In 2018, states, cities and companies made progress on energy efficiency, while the federal government took steps backward. This year holds promising opportunities, particularly at the state, city and business level. Unfortunately, we expect a continued need to defend efficiency standards, targets, and funding at the federal level and in a few states.
ACEEE welcomes the release of the Energy Efficiency 2018 report from the International Energy Agency (IEA). The report underscores efficiency’s critical role in meeting greenhouse gas reduction commitments under the Paris Agreement and highlights the disappointing news that efficiency investments have slightly decreased in the United States and China.
As the world remains fixated on one of the most-anticipated sporting events of the year, ACEEE will release the results of its own World Cup. Will Germany defend its 2014 World Cup title and its 2016 International Energy Efficiency Scorecard triumph? The wait is almost over.
The Atlantic hurricane season is just beginning, and experts are predicting another active year.
In a promising trend that connects health and energy, a rising number of organizations have launched initiatives within the past 10 years to mitigate indoor health risks while reducing energy waste. Our new report, The Next Nexus: Exemplary Programs that Save Energy and Improve Health, recognizes the best by announcing the six winners of the new Health and Energy Linked Programs (HELP) Award.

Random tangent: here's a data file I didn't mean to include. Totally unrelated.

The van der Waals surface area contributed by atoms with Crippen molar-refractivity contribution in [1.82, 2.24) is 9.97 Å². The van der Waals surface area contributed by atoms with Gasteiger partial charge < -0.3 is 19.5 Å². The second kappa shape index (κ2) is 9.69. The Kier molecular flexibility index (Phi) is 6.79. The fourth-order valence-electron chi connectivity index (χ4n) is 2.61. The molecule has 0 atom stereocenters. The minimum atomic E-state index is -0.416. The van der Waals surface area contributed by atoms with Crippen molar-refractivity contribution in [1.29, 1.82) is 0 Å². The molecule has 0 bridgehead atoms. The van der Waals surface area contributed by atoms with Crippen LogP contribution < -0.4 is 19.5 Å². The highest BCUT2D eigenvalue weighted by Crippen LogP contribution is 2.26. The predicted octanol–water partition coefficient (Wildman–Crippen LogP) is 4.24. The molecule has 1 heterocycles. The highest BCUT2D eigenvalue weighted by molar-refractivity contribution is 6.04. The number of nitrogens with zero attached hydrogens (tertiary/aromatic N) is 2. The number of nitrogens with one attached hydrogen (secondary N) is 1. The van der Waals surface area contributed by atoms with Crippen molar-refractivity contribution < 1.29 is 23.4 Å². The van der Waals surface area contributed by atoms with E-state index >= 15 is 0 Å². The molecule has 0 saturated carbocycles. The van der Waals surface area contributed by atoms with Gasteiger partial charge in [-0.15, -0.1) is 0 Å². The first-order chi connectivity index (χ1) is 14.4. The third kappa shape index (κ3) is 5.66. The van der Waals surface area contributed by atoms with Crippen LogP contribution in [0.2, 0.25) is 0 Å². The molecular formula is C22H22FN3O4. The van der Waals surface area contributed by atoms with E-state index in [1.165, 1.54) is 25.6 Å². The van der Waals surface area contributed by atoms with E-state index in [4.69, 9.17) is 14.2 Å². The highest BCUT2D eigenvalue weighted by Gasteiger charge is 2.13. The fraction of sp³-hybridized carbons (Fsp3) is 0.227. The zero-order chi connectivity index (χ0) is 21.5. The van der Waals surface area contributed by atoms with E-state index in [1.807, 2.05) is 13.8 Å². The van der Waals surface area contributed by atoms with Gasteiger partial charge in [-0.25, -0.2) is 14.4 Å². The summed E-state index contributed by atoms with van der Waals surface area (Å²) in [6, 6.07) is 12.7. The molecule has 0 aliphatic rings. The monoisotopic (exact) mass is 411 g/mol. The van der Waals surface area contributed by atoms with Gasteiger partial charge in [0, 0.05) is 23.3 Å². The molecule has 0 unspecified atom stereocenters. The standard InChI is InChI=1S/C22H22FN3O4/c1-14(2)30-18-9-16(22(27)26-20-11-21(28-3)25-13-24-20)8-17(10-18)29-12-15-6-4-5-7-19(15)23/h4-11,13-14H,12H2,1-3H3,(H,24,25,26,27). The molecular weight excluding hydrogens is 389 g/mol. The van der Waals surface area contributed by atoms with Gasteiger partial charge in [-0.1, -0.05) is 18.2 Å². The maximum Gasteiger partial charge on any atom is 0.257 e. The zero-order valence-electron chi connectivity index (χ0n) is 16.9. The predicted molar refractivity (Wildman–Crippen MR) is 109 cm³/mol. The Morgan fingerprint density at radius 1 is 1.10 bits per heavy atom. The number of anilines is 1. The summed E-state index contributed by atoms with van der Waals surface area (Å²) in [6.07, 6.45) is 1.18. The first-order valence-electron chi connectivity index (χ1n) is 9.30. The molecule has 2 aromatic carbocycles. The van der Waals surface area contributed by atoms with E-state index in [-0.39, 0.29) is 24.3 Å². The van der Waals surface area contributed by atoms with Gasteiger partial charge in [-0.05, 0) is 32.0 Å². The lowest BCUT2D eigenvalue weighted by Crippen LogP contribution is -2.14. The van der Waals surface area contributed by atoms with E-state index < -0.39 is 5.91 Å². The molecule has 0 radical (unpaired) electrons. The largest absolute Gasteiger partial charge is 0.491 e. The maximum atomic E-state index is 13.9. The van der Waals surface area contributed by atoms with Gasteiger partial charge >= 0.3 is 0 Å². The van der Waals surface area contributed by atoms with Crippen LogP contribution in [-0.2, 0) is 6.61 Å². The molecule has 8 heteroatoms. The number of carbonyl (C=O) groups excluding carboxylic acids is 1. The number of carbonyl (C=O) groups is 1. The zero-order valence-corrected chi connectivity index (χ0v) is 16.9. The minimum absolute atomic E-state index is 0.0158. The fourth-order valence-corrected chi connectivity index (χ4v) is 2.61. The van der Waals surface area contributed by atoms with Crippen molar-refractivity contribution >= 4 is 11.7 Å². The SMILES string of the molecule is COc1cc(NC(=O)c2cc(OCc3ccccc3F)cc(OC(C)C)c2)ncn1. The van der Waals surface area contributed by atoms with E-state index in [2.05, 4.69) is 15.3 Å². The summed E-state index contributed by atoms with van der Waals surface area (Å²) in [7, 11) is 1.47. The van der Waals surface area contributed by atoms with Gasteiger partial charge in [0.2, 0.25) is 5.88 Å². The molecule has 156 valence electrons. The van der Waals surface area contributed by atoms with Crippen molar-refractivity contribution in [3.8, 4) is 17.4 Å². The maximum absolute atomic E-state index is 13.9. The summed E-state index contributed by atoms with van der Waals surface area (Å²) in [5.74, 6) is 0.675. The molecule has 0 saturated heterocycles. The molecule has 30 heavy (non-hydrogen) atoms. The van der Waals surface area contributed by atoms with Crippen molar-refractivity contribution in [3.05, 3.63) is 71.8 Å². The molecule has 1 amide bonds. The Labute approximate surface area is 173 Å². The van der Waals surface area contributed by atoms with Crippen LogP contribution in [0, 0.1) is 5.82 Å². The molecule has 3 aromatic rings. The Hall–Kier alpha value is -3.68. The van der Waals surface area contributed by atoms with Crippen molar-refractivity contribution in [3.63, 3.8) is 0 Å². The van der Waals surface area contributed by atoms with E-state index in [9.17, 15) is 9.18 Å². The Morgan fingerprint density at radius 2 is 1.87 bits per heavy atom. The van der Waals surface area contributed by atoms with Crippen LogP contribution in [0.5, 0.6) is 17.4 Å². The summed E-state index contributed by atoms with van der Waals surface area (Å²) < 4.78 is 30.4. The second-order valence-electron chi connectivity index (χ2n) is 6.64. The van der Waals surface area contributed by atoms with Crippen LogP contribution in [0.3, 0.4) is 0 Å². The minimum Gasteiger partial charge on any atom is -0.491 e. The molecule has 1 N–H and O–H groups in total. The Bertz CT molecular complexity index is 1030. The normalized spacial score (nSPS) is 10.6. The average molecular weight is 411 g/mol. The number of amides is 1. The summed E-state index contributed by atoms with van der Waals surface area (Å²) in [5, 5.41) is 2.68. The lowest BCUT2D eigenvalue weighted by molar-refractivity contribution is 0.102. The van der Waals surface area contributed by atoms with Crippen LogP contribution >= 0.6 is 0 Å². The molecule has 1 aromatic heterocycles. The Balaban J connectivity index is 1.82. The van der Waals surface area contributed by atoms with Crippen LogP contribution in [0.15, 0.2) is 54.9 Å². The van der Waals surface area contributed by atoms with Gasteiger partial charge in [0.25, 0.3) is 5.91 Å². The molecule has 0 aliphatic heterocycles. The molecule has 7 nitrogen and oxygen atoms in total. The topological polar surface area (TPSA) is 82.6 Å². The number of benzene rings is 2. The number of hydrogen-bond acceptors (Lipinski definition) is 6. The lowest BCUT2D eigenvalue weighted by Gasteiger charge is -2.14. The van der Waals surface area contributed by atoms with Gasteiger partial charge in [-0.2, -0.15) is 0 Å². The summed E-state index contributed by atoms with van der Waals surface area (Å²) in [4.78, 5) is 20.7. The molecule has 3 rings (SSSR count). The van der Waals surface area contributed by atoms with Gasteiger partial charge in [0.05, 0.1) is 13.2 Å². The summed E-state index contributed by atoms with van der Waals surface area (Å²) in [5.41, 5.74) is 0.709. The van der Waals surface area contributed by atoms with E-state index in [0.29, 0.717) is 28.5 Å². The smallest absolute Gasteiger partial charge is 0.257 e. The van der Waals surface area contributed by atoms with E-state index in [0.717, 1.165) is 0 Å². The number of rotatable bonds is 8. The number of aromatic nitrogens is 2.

The Trump administration appears to be nearing a decision to roll back light-duty fuel economy and greenhouse gas standards. Automakers have promoted this reckless action by claiming that the standards are too tough now that consumers are buying larger vehicles, which typically use more fuel.
The Trump administration’s proposed budget for energy efficiency is a bad sequel to the slash-and-burn budget it proposed last year. It would cut to pieces many effective energy efficiency programs. Like last year’s budget proposed, it would eliminate help for low-income families and seniors from the Weatherization Assistance Program, and help for states and emergency preparedness from the State Energy Program. It would cut overall new funding for the Office of Energy Efficiency and Renewable Energy by more than 70%, and would end the effective Advanced Research Projects Agency-Energy.